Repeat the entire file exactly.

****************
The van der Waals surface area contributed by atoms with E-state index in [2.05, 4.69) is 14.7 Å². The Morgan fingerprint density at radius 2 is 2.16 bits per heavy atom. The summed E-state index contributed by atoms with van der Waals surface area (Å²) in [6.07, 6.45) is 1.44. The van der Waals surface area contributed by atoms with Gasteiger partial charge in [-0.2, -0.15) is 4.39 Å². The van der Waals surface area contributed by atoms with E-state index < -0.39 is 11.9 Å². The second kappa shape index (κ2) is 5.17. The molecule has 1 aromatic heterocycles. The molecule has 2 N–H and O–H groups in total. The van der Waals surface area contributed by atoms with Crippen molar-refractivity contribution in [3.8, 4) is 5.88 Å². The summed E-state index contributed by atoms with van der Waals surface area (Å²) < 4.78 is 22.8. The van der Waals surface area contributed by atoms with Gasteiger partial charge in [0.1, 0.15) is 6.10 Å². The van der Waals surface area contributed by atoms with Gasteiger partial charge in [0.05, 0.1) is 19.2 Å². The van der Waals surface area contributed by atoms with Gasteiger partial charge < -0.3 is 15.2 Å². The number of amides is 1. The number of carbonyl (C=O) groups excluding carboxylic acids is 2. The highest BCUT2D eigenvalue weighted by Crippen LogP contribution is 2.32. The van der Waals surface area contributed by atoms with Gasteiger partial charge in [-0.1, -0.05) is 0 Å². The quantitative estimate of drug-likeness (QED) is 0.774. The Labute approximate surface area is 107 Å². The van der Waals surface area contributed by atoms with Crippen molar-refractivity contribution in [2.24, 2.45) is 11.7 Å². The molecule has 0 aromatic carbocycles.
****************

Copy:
The van der Waals surface area contributed by atoms with E-state index in [2.05, 4.69) is 14.7 Å². The Morgan fingerprint density at radius 2 is 2.16 bits per heavy atom. The summed E-state index contributed by atoms with van der Waals surface area (Å²) in [6.07, 6.45) is 1.44. The van der Waals surface area contributed by atoms with Gasteiger partial charge in [-0.2, -0.15) is 4.39 Å². The van der Waals surface area contributed by atoms with E-state index < -0.39 is 11.9 Å². The second kappa shape index (κ2) is 5.17. The molecule has 1 aromatic heterocycles. The molecule has 2 N–H and O–H groups in total. The van der Waals surface area contributed by atoms with Crippen molar-refractivity contribution in [3.8, 4) is 5.88 Å². The summed E-state index contributed by atoms with van der Waals surface area (Å²) < 4.78 is 22.8. The van der Waals surface area contributed by atoms with Gasteiger partial charge in [0.1, 0.15) is 6.10 Å². The van der Waals surface area contributed by atoms with Gasteiger partial charge in [0.05, 0.1) is 19.2 Å². The van der Waals surface area contributed by atoms with Gasteiger partial charge < -0.3 is 15.2 Å². The number of amides is 1. The number of carbonyl (C=O) groups excluding carboxylic acids is 2. The highest BCUT2D eigenvalue weighted by Crippen LogP contribution is 2.32. The van der Waals surface area contributed by atoms with Gasteiger partial charge in [-0.1, -0.05) is 0 Å². The quantitative estimate of drug-likeness (QED) is 0.774. The Labute approximate surface area is 107 Å². The van der Waals surface area contributed by atoms with Crippen molar-refractivity contribution in [2.24, 2.45) is 11.7 Å². The molecule has 0 aromatic carbocycles.